Dr. Fred Shapiro told the Wall Street Journal Health Blog that many doctor’s offices are not sufficiently equipped to deal with patient emergencies and unexpected complications that arise during or after surgery. Additionally the doctor’s offices may have small staffs with no time to properly instruct patients in follow-up care or call back after surgery to monitor the patient after discharge.  The Institute for Safety in Office Based Surgery checklist includes providing patients with written follow-up instructions.

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Medical Errors Outside the Hospital

Laura Landro of The Wall Street Journal Health Blog has published an interesting article concerning medical errors that occur in places outside the hospital setting. Examples include doctors’ offices, outpatient surgery clinics, and other medical clinics. The WSJ Health Blog concludes that attempts to improve patient safety should move beyond the hospital setting to outpatient settings.

Laura Landro cites a new study published in the Journal of the American Medical Association that analyzes malpractice claims paid on behalf of physicians. According to the AMA’s study, 10,739 medical malpractice claims were paid in 2009. In that year, the number of outpatient and inpatient claims was approximately the same.  However, the proportion of claims associated with outpatient care had slightly increased.  Counting events involving both settings, 52.5% involved outpatient care at least in part, resulting in about $1.5 billion in malpractice payments according to Laura Lando’s blog article. (Presuming that medical malpractice claims represent only a small proportion of adverse events or mistakes, malpractice claims are one of the ways to analyze medical errors.)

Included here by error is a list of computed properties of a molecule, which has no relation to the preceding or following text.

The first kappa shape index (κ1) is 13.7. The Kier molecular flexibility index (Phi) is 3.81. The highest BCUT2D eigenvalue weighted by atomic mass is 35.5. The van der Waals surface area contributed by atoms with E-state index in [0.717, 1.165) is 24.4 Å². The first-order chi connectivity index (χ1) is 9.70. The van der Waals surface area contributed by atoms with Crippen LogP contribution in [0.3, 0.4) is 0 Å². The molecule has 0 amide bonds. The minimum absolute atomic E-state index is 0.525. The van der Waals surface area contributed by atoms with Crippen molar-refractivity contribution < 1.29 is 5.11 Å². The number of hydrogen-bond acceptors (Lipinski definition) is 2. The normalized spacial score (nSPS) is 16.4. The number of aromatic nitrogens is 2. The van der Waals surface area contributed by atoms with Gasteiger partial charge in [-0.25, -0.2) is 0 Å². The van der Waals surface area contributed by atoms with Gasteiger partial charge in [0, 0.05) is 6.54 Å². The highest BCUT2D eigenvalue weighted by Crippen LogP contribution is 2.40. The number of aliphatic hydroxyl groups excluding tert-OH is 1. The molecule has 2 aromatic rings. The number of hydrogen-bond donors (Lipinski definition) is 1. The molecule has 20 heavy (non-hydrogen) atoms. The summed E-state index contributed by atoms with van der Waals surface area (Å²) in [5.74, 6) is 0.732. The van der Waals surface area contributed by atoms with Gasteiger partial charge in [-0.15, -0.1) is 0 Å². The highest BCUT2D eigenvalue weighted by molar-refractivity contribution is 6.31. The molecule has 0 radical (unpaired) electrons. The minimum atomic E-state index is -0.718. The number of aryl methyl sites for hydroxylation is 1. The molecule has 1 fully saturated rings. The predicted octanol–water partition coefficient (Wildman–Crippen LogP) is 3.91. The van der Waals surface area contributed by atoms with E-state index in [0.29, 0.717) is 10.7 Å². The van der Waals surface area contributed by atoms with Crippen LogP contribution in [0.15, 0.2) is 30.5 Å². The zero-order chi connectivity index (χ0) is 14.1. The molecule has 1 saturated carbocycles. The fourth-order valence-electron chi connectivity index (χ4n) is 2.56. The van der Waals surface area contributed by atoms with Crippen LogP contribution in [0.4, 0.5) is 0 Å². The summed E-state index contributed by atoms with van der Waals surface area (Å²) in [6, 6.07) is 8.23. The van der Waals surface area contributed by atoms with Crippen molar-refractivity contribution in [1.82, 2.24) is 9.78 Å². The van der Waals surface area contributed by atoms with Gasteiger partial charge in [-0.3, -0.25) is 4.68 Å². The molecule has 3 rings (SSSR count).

The lead author of the AMA study was Tara Bishop who is an assistant professor of public health at Weill Cornell Medical College. Dr. Bishop told the WSJ Health Blog that although there are about 30 times more outpatient visits as inpatient visits per year, the characteristics of the two visits are so different that it’s very difficult to make a direct comparison about the relative risk of an error.

Nonetheless, Dr. Bishop told the WSJ Health Blog that the sheer number of outpatient-related medical malpractice claims was surprising, and suggests that this area needs attention.  According to Dr. Bishop and her colleagues, the proposition is complicated because “there are many more sites of outpatient care than inpatient care, and many outpatient sites may be too small to have well-trained staff who devote significant attention to improving patient safety.”

Almost 50% of the outpatient medical malpractice claims were associated with diagnosis, according to the WSJ Blog, which cites Tejal Gandhi, chief quality and safety officer at Partners Healthcare. Gandhi was co-author of a Perspective piece on outpatient-care related errors published in the fall of 2010 by the New England Journal of Medicine.  Gandhi concurs that diagnostic mistakes are a major source of problems. Gandhi states that her own research suggests diagnostic errors are not the result of a single mistake, but of a series of mistakes in the process – for example, failing to order or follow up on a test combined with a lapse or memory.